THE DEATH OF A MIGRANT WORKER
My father died in the bathtub, his head
banging against the stainless-steel handles.
The blood from his head—useless now—poured out,
slow as thick soup.
It was no concern of his.
His life had ended before any of that.
The blood, he didn’t need anymore, was the only thing moving; the rest of him—
arms that had worked a thousand fields,
held his babies and hauled buckets of coal for the stove.
His hands calloused, that had tried to mend unfixable things,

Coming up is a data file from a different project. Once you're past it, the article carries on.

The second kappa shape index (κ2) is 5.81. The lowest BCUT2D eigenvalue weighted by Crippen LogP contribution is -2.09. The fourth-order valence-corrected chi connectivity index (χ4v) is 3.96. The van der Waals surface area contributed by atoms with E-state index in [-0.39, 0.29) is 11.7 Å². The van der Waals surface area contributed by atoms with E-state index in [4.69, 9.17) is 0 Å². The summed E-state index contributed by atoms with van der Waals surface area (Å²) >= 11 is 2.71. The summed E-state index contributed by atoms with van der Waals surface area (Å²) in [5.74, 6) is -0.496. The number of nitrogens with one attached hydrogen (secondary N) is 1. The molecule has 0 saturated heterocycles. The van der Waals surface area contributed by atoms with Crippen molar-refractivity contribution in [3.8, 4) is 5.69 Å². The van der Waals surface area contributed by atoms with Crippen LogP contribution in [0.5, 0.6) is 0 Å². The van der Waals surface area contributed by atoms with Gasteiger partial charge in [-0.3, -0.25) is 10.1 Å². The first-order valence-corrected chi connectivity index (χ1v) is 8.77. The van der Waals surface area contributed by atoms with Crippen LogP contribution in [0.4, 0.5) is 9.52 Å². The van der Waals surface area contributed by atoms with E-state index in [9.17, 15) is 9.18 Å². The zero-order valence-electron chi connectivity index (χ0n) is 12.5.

and one leg crooked from a break
that never healed right …
all of it motionless now.
Dead before he hit anything.
My father died in mid-air like a bird
shot out of the sky, like a hawk circling then
disappearing beyond a horizon, falling—
somewhere out of my reach.
—from The Death of a Migrant Worker
2021 Rattle Chapbook Prize Winner
Gil Arzola: “The Death of a Migrant Worker is a gift and monument of words to my parents. It is a way of saying ‘these people passed through this way’ and here’s what they did.”
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